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Posted by ApochPiQ, 22 December 2013 · 584 views

Epoch language design
A few days ago, the Epoch compiler could self-host in about 60 seconds.

My last run of the self-hosting process clocked in at 6.59 seconds - nearly ten times faster than when I started out. That's not bad for a couple afternoons worth of work.

As I suspected, there was a lot of lazy nonsense in the compiler that led to the slowness. The only data structure I implemented was a singly linked list, so lots of things were O(n) lookups or O(n^2) or O(n!) depending on how stupid the surrounding algorithm was.

I've cleaned up the most egregious time-wasters, which accounted for a major portion of the speedup. In addition to just making things less dumb, I've been adding hints and other shortcuts to minimize the number of list traversals being done across the board. There's a lot of code that does bad things, like iterate across the list of all functions looking for the function's return type, and then immediately forgetting where that function lived in the list and looking up something else about it, traversing the whole list from the beginning.

A little more effort shaves off some time and leaves the high watermark of 6.52 seconds. When 0.07 seconds is enough to get me excited, it's probably time to start looking for other ways to optimize. I have a long way to go to reach my target of sub-second compiles.

One trick I've pulled out a couple of times is rigging up the JIT system to do a kind of crude instrumentation profiling; with a simple #define I can turn on a mode where all JIT code tracks how long it runs for. This greatly inflates execution times because the overhead is nontrivial, but the data is still mostly useful - and probably will continue to be, up until the point where I'm pushing under a second.

There's a serious danger to trying to make a compiler faster, and that is the dreaded miscompile. Whenever a compiler emits something that is just plain wrong, it's a scary thing; and when relying on a compiler to compile itself, it's easy to accidentally wind up with a chain of bad compilers that have slowly worsening bugs embedded in them.

I actually wasted a couple of hours earlier chasing miscompiles that I introduced during optimization attempts. So there's a fair bit of lost time that could have been spent making things faster, but oh well.

6.24 seconds. It's now 2:45AM and I'm starting to get fuzzy. The type checker is now down to less than 1.7 seconds of runtime, which is well past my goal of 2 seconds for the day.

The clock strikes 3:20AM and I've gotten to 6.18 seconds. A few more tweaks and I hit 6.14.

Twenty more minutes of hackery only nets me 6.13 seconds. One one-hundredth of a second is nice, but not nearly enough. It's time to break out the profiler and study the results closely.

Optimization is often an exercise in judicious caching; the compiler is no exception. Carefully storing off commonly-recomputed data gets me all the way down to 5.9 seconds. A little more and I'm clocking 5.68 seconds.

Another important optimization trick is knowing how to balance long chains of conditionals. If the most common case is buried in an "else" all the way at the end, the code has to run through all the less common cases to get to it. Rearranging a few conditionals so that the most common options are first gets me down to 5.59 seconds.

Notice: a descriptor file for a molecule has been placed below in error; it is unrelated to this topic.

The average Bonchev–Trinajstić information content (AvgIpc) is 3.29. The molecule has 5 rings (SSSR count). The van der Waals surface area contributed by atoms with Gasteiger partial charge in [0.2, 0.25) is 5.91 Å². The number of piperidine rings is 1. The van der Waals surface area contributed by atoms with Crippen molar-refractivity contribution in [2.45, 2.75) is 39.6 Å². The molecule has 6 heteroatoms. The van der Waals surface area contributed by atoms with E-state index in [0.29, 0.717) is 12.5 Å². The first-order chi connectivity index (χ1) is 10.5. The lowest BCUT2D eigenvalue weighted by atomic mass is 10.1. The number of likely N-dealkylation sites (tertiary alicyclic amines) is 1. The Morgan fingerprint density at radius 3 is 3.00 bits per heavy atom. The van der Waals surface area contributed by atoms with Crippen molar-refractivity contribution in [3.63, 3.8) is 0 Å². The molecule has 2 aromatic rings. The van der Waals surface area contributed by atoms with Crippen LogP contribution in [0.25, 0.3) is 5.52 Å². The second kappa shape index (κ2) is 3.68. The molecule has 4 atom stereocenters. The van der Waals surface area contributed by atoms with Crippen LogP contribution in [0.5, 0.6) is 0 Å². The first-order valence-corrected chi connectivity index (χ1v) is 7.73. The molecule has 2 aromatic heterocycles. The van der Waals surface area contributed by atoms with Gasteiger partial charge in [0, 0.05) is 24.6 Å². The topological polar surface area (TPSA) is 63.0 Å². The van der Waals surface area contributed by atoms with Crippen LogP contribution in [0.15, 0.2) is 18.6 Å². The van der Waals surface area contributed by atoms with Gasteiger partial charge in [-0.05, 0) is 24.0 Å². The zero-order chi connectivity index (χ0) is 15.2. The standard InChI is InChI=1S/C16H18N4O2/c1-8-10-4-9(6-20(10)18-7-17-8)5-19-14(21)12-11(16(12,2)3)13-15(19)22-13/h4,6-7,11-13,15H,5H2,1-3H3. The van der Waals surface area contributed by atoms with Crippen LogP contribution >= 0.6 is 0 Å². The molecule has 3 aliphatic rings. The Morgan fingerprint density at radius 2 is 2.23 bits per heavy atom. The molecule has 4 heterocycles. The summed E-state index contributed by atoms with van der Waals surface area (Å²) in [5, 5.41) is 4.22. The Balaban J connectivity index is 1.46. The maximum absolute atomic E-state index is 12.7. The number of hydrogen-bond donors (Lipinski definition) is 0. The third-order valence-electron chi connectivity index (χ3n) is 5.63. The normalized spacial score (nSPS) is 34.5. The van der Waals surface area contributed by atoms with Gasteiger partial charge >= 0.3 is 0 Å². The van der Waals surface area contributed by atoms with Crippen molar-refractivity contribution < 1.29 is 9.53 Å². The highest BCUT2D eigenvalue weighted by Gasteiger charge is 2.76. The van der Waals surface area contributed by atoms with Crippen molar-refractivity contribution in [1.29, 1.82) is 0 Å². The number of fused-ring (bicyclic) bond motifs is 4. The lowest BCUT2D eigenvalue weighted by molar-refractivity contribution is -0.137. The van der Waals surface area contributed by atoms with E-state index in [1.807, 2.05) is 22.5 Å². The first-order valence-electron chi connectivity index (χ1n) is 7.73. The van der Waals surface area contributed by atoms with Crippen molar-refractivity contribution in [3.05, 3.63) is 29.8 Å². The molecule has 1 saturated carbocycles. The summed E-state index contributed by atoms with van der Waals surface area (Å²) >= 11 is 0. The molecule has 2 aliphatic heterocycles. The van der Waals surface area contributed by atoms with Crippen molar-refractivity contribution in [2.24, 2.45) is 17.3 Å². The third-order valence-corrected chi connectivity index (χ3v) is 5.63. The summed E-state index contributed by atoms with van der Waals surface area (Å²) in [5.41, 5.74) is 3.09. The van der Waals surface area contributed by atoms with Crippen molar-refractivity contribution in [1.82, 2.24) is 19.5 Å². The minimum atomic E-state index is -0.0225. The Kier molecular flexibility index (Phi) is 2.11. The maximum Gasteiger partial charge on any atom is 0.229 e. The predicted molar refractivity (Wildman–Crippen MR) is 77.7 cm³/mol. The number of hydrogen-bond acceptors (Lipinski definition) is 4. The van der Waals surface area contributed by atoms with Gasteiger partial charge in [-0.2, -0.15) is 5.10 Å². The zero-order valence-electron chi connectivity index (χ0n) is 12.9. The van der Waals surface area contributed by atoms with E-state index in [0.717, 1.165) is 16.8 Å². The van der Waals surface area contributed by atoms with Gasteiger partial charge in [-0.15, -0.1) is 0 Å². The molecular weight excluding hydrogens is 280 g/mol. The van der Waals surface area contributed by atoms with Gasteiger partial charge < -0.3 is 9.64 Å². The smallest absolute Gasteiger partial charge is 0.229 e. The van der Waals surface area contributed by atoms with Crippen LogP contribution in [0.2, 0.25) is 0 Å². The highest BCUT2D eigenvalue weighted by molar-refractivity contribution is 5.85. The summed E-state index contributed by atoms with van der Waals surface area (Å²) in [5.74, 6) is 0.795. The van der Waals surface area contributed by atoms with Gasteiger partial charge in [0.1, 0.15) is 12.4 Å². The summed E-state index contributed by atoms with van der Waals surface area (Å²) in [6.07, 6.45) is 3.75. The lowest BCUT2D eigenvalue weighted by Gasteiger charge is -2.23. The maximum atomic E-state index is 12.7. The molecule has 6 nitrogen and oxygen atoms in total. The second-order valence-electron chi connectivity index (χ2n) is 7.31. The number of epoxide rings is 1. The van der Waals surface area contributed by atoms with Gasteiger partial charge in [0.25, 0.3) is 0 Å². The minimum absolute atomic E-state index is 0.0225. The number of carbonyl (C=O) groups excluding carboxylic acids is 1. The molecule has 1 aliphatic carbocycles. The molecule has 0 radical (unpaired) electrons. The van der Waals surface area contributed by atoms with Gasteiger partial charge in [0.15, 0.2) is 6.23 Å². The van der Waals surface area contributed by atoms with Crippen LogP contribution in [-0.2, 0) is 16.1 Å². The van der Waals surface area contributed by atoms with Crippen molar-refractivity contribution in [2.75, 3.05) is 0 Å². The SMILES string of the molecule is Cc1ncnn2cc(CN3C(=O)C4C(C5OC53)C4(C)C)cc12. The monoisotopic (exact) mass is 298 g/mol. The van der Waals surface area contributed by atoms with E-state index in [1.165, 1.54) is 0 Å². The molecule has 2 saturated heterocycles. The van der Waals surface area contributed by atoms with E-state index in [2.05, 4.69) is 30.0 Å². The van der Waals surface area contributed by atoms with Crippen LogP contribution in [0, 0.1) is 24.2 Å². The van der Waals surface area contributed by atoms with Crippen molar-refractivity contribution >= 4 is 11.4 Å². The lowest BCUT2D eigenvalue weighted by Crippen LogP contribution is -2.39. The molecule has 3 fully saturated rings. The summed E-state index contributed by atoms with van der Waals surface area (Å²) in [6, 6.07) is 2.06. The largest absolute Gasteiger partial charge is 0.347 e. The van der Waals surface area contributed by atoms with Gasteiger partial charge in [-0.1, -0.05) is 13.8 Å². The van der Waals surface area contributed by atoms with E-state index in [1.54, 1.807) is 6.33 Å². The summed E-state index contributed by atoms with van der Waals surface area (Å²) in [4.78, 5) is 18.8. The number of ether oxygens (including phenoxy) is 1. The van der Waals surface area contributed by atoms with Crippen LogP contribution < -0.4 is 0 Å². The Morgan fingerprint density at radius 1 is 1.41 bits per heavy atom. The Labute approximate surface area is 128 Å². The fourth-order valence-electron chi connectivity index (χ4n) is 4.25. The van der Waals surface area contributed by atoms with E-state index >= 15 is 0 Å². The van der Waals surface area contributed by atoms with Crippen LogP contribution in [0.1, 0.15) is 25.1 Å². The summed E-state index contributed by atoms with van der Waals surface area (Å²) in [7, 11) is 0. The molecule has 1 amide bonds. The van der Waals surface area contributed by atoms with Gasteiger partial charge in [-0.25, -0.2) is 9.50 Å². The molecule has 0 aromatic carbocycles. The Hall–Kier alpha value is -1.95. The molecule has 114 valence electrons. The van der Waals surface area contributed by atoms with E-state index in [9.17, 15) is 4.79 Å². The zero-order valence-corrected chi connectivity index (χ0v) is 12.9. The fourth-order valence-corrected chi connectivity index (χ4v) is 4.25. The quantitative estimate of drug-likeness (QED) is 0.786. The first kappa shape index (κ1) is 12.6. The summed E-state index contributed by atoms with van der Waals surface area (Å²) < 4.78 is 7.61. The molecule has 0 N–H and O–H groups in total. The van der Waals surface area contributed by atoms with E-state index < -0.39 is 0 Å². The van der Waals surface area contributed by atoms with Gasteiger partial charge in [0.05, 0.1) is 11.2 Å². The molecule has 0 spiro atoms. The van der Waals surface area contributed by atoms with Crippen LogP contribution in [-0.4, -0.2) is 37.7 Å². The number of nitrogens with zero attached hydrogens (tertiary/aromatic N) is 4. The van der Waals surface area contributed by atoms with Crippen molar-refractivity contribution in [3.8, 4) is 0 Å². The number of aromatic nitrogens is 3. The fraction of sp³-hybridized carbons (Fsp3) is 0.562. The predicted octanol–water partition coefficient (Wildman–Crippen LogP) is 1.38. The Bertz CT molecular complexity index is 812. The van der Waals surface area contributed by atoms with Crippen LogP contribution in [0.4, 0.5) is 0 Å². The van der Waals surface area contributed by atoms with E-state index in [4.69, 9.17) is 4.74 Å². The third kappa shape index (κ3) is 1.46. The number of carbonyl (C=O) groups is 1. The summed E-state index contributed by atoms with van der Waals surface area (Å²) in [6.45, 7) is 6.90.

The lexer is particularly painful at the moment, so I take some time to clean up some of its performance sins. 5.27 seconds. Cleaning up similar sins in the parser gets things down to 5.12 seconds.

It takes until 5:30AM to reach 5.02 seconds. Progress is painfully slow, and I'm starting to get a little discouraged. I had hoped that there was enough low-hanging fruit to get further than 5 seconds, but it's starting to look like I'm going to have to dig real deep to get to my desired target time.

One thing that consistently shows up on the profiler as being nasty is the string table system. The Epoch runtime uses a pool of statically known strings for various purposes; during compilation, we need to do many lookups into this pool. Since my only data structure is a linked list... things are painful.

It turns out that converting the search function from recursive walking of the linked list to iterative traversal gains a decent chunk of speed; 4.89 seconds just as the 6:00AM hour rolls around.

I spend the next half hour or so implementing a basic prefix trie data structure. This will be used for lookups into the string table. It's a solid win over even the iterative search function - landing at 3.52 seconds. Throw in another half hour worth of minor fiddling, and we're at 3.46 seconds.

Another cursory skim-through of the profiler results shows that we're wasting a lot of time looking up metadata for variables; this can be trimmed back a lot to search a smaller subset of the data, netting a speedup that brings us to 3.42 seconds.

I found some easy improvements to my trie implementation; minimizing the amount of string processing going on helps attain a compile time of 2.95 seconds. The clock reads 7:15AM and I'm well past the point of being overly tired.


I will threaten to hang up my hat for the night (morning?) and post this entry. Don't be shocked if I wander back in soon and post a comment with another speed record.




ehehe I like this very much :)

Caught a couple hours of sleep and got back to it. 2.58 seconds is the current record.

Apoch,

 

I am beginning to wonder about your high I.Q. and if you hit 100 hours per week on this - LOL

 

This is a very interesting and inspiring blog that you keep. 

Somewhere over the past 24 hours I shaved things down to 1.5 seconds. No, I'm not sleeping enough.

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